The missed maintenance and the failed part have to be closely associated; not rotating the tires is not an excuse for a failed transmission.
    And they have to have some good evidence that the missed maintenance actually WAS the cause.
    They can't just make a wild guess.......but you might need a lawyer to get that part right.
     
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  7. eidling

    eidling Junior Member

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    My ToyotaCare expires at 25,000 miles. I am in New York.
     
  8. eidling

    eidling Junior Member

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    Thanks JC91006. I see what you mean.
     
  9. eidling

    eidling Junior Member

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    Thanks for your reply. This is the first car we've had that uses synthetic oil, so instead of every 3,000 miles as we have done in the past, I guess the oil changes should be about every 10,000, correct?
     
  10. JimboPalmer

    JimboPalmer Tsar of all the Rushers

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    ToyotaCare is not any part of any warranty.
    The hybrid emission warranty lasts until 10 years/150,000 miles, so far as I know no warranty expires until 3 years/36,000 miles.
     
  11. Easy Rider 2

    Easy Rider 2 Senior Member

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    Less is not a problem.
    I plan to have mine done around 7K and tire rotations done at the same time.
     
  12. eidling

    eidling Junior Member

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    Thanks for that advice!
     
  13. Mendel Leisk

    Mendel Leisk Sand Pounder

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    While doing all these tire rotations, have a look at the brakes once in a while. :rolleyes:
     
  14. eidling

    eidling Junior Member

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    Sorry for the misinformation about the nomenclature. What I was trying to say was the free maintenance agreement (whatever it is called) was for 2 years or 25,000 miles during which the dealer would do all maintenance. My question had to do with complying (or only partially complying) with the recommended future maintenance. Sorry again for the confusion. Many of you are more familiar with these terms, etc.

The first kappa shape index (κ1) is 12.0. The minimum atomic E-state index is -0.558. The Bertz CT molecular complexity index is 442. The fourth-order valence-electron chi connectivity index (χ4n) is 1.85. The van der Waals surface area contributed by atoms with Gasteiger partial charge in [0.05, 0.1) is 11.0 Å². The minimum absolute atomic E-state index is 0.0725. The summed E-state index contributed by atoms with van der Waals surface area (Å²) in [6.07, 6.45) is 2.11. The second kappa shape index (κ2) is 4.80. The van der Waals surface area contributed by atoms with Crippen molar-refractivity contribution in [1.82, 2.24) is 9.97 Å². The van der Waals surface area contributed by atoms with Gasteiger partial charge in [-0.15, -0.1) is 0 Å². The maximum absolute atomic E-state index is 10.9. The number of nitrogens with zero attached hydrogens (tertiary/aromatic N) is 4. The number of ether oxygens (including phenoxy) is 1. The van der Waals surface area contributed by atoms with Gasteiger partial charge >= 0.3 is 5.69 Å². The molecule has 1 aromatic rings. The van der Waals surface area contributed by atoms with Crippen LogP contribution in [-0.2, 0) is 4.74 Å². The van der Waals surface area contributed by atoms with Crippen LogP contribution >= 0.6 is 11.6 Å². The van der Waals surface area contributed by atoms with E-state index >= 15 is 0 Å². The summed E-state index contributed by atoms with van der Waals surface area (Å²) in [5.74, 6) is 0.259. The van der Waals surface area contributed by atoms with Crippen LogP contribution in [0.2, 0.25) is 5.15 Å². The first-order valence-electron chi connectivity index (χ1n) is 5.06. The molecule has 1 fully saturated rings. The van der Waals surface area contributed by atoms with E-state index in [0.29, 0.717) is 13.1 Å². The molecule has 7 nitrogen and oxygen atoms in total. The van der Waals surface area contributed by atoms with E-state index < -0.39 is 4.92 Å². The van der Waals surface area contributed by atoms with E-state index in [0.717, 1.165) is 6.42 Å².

15. Easy Rider 2

    Easy Rider 2 Senior Member

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    You know, I don't think that will be a problem........as over the years, almost every brand of shop I've dealt with invariably tries to sell me pads and rotors WELL before I really need them; caliper rebuilds too sometimes.
     
  16. JimN

    JimN Let the games begin!

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    Eidling, the oil change interval is 1 year/10000 miles. After the "free" service expires they are on your dime. Take the car anywhere you want or do it yourself as frequently as you like.
     
  17. Den49

    Den49 Member

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    It depends on the definition of "etc.?"

    Actually, the Toyota preventive maintenance schedule is the bare minimum that you want to do if you plan on keeping the car for more than a few years and want to avoid costly repairs. For example, Toyota calls for only cursory brake inspections on the 2010 Prius; however, dry rear caliper brake pins can cause the rear brakes to drag, seize and the rear brakes and wheel hubs to fail if the caliper pins are not cleaned and lubricated around 30,000 miles. Rear brake and/or wheel hub failure can each cost several hundreds of dollars each to fix.

    Prius preventive maintenance is relatively inexpensive compared to other cars; however, Prius repairs are orders of magnitude more expensive than other cars. Grease is cheaper than steel.